Discussion Question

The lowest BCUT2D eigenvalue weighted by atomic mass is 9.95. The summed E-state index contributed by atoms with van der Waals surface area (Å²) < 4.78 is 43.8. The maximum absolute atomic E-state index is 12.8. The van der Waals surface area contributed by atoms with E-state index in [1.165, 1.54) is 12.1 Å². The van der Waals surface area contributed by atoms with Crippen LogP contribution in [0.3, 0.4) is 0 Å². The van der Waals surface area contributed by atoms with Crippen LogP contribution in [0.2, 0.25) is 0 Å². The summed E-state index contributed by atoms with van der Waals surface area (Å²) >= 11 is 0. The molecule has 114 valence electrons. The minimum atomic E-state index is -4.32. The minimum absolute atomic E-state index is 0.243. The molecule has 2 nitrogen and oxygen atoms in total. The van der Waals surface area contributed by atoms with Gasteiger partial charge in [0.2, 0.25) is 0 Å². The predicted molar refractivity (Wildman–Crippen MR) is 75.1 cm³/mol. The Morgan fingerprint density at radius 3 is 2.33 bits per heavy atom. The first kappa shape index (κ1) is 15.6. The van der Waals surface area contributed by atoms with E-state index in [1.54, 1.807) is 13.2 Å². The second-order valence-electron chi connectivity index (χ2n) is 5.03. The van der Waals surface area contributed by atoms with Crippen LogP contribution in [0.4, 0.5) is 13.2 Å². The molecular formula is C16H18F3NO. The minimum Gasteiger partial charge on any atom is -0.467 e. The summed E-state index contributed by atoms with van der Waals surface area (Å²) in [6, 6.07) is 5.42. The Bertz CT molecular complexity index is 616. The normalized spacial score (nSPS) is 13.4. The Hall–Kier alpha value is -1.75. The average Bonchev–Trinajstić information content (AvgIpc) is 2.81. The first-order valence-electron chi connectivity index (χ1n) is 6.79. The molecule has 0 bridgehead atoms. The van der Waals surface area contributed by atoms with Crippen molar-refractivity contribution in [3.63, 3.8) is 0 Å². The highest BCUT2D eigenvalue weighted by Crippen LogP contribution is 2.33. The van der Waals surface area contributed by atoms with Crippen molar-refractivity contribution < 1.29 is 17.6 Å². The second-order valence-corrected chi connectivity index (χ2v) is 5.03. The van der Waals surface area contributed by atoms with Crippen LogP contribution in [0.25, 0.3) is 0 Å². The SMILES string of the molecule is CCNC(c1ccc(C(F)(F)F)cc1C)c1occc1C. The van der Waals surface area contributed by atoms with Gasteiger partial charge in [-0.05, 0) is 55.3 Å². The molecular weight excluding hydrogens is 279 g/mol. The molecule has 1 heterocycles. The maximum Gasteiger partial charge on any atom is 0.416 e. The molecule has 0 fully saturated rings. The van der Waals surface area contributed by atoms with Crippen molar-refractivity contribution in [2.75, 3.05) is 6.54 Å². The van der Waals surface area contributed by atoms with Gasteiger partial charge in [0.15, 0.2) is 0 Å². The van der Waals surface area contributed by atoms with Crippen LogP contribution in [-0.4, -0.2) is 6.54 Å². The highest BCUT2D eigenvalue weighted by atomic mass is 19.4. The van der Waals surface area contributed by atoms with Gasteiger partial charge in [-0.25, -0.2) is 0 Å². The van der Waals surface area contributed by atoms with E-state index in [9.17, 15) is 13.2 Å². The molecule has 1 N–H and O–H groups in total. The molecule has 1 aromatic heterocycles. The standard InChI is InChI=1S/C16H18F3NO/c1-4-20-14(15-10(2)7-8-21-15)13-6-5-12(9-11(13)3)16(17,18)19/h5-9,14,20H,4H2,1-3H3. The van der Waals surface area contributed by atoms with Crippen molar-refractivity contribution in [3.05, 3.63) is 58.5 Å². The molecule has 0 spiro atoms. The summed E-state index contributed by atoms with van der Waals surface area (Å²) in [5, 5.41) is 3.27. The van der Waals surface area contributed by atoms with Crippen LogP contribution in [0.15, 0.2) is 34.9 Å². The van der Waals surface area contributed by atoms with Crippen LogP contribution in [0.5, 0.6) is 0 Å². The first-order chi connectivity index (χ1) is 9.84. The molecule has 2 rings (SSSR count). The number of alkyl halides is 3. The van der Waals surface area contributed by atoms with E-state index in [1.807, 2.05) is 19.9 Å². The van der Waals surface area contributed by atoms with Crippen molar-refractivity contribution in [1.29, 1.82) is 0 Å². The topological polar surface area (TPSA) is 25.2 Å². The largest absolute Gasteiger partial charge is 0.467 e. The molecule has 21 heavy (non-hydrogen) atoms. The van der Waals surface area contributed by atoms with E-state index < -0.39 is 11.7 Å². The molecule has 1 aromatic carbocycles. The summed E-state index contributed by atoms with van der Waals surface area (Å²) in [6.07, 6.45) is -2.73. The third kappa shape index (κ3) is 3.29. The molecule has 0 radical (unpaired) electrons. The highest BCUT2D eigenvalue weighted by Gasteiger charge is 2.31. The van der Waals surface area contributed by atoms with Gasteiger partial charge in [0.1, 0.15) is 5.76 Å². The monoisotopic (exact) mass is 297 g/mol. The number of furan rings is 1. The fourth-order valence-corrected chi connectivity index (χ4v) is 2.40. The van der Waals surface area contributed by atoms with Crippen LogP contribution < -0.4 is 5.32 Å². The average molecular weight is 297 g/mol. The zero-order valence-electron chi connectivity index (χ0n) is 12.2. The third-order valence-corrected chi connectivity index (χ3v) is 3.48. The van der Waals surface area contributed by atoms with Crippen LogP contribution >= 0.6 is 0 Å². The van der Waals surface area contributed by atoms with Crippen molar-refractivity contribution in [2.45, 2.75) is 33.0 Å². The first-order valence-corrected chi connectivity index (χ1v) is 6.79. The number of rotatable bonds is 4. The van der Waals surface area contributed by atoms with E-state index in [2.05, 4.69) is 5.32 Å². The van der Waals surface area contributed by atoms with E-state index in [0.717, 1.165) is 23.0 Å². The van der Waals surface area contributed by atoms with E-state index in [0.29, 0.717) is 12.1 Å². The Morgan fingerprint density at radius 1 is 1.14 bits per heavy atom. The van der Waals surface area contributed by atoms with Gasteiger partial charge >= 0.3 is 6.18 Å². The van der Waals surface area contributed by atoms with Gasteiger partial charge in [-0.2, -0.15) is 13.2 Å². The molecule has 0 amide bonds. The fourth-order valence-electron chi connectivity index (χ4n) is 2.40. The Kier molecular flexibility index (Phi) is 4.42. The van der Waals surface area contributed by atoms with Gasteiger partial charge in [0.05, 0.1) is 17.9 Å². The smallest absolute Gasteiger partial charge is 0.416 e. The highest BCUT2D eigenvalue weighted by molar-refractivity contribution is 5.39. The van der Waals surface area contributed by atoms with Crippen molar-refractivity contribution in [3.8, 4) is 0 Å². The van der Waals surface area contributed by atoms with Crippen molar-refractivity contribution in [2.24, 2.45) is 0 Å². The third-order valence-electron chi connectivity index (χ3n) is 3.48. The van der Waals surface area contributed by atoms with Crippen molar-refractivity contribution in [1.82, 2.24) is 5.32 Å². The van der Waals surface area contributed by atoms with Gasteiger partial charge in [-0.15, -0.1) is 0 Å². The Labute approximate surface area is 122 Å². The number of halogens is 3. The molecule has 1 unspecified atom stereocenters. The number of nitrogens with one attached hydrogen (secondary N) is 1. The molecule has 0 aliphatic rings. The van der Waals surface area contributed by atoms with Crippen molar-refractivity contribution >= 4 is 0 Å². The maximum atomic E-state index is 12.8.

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Topic: Why is unemployment so high in Europe? Briefly discuss.Optional reading: You can use any Web browser to search for the words “European unemployment.” Just by scanning the headlines, see how many possible explanations you can list. Why Is Unemployment So High in Europe? Between World War II and the mid-1970s, unemployment in Western Europe was low. From 1960 to 1974, for example, the unemployment rate in France never got as high as 4 percent. The worldwide recession of the mid-1970s, however, jacked up unemployment rates. But unemployment continued to climb in Continental Europe long after the recession ended, topping 10 percent during the 1990s, and was still 8 percent to 9 percent in 2007. Some observers claim that the natural rate of unemployment has increased in these countries. Economists have borrowed a term from physics, hysteresis (pronounced his-ter-eé-sis), to argue that the natural rate of unemployment depends in part on the recent history of unemployment. The longer the actual unemployment rate remains above what had been the natural rate, the more the natural rate itself increases. For example, those unemployed can lose valuable job skills, such as the computer programmer who loses touch with the latest developments. As weeks of unemployment stretch into months and years, the shock and stigma may diminish, so the work ethic weakens. What’s more, some European countries offer generous unemployment benefits indefinitely, reducing the hardship of unemployment. Some Europeans have collected unemployment benefits for more than a decade. No consensus exists regarding the validity of hysteresis. The theory seems to be less relevant in the United States and Great Britain, where unemployment fell from 10 percent in 1982 to 4.5 and 5.5, respectively, in 2007. An alternative explanation for high unemployment in Continental Europe is that legislation introduced there in the 1970s made it more difficult to lay off workers. In most European countries, job dismissals must be approved by worker councils, which consider such factors as the worker’s health, marital status, and number of dependents. Severance pay has also become mandatory and can amount to a year’s pay or more. With layoffs difficult and costly, hiring became almost an irreversible decision for the employer, so firms have become reluctant to add workers, particularly untested workers with little experience. Also, high minimum wages throughout Europe, high payroll taxes, and an expanded list of worker rights have increased labor costs. For example, in Sweden, women are guaranteed a year’s paid leave on having a child and the right to work no more than six hours a day until the child reaches grade school. Swedish workers are also guaranteed at least five weeks of vacation a year; French workers get at least six weeks (Americans have no minimum vacation guarantees). Regardless of the explanation, the result is high unemployment in Continental Europe, particularly among young workers. As noted in an earlier chapter, 60 percent of those unemployed in Germany in 2006 had been out of work more than a year, versus less than10 percent of those unemployed in the United States. Few private sector jobs have been created there since 1980. If Continental Europe had the same unemployment rate and the same labor participation rate as the United States, about 30 million more people there would be working there.

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